Personal site of Laura Hernández Mateo
Forest engineer, PhD


RESEARCH INTERESTS_____________________________

Forest ecosystems and Global change

Forestry and conservation po1icy-makers need to understand how species are affected by global change in order to tackle its effects on forests. Mountain areas, bioclimatic transition zones and rear edge populations are between the most sensitive ecosystems to global change. Variation in forest composition as a response to vertical shifts, loss of biodiversity and impacts in the demography of forests are some of the potential consequences of the variation in environmental conditions. Long term forest surveys at large scales such as National Forest Inventories reveal as useful tools to monitor changes in forests. Based on geostatistics and other regression methods, my PhD analyzed the long term forest dynamics observed in vulnerable areas in the last decades and their relation not only with key environmental variables but with the human factor. I developed this work supervised by Fernando Montes and Isabel Cañellas To read more go here or here.

Biological Invasion in Forest Ecosystems

Invasive species currently pose a major environmental challenge. Understanding their development and processes determining their expansion is the first step towards developing effective control measures. Framed in my PhD this research  line proposes the use of detailed spatio-temporal information from forest monitoring systems to assess the demographic rates, spatio-temporal patterns and spread determinants of invasive plants in forest ecosystems. The spatially-explicit results obtained from the analysis of these surveys can contribute not only to furthering our knowledge with regard to invasion biology but also to developing more efficient conservation strategies. You can take a look at my first results here. In this context, I collaborate in intree Project.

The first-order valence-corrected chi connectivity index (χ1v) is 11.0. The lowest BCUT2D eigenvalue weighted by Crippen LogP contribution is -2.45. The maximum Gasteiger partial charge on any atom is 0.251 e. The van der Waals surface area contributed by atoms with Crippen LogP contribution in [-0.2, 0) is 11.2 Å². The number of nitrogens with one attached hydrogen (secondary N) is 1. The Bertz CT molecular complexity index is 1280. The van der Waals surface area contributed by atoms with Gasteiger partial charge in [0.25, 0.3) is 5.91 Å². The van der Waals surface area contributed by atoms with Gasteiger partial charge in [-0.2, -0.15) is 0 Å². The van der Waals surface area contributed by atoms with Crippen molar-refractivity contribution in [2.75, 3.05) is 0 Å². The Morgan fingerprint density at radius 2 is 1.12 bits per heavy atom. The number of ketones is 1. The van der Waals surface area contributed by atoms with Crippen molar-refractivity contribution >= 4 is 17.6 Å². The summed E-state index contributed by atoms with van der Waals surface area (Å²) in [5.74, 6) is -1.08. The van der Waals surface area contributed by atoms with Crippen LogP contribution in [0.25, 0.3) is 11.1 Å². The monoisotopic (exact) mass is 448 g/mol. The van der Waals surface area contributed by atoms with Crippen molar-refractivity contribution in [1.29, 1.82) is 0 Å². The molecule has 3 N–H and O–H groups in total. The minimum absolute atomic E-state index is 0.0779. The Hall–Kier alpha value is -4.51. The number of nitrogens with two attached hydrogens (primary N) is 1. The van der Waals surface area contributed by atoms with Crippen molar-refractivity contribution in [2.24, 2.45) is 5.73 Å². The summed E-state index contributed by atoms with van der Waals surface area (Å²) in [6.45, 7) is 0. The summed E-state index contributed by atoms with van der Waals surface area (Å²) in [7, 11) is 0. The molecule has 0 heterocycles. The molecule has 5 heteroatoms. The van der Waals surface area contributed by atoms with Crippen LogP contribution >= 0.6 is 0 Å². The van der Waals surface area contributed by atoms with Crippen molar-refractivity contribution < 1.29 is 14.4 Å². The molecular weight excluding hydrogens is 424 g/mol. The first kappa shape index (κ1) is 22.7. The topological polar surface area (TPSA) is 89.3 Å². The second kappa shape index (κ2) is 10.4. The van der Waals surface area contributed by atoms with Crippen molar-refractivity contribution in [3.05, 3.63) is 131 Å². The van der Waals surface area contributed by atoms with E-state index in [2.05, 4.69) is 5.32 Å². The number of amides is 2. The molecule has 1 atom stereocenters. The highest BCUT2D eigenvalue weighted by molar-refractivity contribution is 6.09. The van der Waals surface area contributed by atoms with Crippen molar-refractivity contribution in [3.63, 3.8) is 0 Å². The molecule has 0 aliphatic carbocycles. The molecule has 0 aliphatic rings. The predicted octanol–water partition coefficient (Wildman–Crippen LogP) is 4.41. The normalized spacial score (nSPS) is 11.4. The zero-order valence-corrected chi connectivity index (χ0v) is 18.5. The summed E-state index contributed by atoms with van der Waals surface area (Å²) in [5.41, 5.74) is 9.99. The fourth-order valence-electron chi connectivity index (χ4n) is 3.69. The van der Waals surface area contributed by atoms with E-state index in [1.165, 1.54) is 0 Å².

Biodiversity and National Forest Inventories (NFI)

After the Convention of Biological Diversity and mostly since the second part of 20th century Forest management perspectives changed. Intangible variables difficult to measure are increasingly valued by society. Framed in the worldwide environment policies and requirements, from the third National Forest Inventory (NFI) a new methodology was carried out in order to measure the biodiversity associated to the Spanish forest ecosystems. The main objective of this project is not only to analyze the status of diversity of our forests stands based on indicators such as dead wood or old trees but to track this important value in the ongoing inventories. I develop this work with Iciar Alberdi and Isabel Cañellas in a project financed by Ministerio de Medio Ambiente, Medio Rural y Marino. To read more go here.

 Palaeoecology and Historical Biogeography
Based on the analysis of palaeoecological records (macro and micro fossils) like charcoals, woods or pollen, the main objective of these scientific fields is to come out to understand the past vegetation dynamics in order to make a better interpretation of the current forest landscapes. My work in this field focuses in an anthracological analysis of the II Iron Age settlement of Pintia, located in the Duero basin (inland Spain). 


I develop this type of research works in collaboration with the Historia y Dinámica del Paisaje Vegetal research group whose studies are mostly focus in the vegetation dynamics of the Iberian Peninsula during the Holocene. In this context, I take part of the Paleodiversitas  network for the Iberian Peninsula.